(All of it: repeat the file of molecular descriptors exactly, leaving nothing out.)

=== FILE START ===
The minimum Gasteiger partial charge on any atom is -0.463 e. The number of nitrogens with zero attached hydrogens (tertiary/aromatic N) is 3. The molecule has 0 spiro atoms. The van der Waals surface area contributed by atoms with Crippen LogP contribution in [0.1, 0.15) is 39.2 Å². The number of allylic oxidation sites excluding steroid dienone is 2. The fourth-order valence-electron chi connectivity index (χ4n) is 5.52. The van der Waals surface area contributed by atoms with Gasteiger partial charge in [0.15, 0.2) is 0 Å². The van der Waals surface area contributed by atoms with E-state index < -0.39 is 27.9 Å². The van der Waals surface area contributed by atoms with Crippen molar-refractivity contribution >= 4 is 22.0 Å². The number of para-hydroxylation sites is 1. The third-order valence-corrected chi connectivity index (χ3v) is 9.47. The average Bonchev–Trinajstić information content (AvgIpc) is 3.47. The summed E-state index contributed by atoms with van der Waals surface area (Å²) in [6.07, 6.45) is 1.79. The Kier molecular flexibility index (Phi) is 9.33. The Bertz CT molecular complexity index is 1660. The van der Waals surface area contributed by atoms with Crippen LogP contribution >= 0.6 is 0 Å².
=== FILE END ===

The minimum Gasteiger partial charge on any atom is -0.463 e. The number of nitrogens with zero attached hydrogens (tertiary/aromatic N) is 3. The molecule has 0 spiro atoms. The van der Waals surface area contributed by atoms with Crippen LogP contribution in [0.1, 0.15) is 39.2 Å². The number of allylic oxidation sites excluding steroid dienone is 2. The fourth-order valence-electron chi connectivity index (χ4n) is 5.52. The van der Waals surface area contributed by atoms with Gasteiger partial charge in [0.15, 0.2) is 0 Å². The van der Waals surface area contributed by atoms with E-state index < -0.39 is 27.9 Å². The van der Waals surface area contributed by atoms with Crippen molar-refractivity contribution >= 4 is 22.0 Å². The number of para-hydroxylation sites is 1. The third-order valence-corrected chi connectivity index (χ3v) is 9.47. The average Bonchev–Trinajstić information content (AvgIpc) is 3.47. The summed E-state index contributed by atoms with van der Waals surface area (Å²) in [6.07, 6.45) is 1.79. The Kier molecular flexibility index (Phi) is 9.33. The Bertz CT molecular complexity index is 1660. The van der Waals surface area contributed by atoms with Crippen LogP contribution >= 0.6 is 0 Å².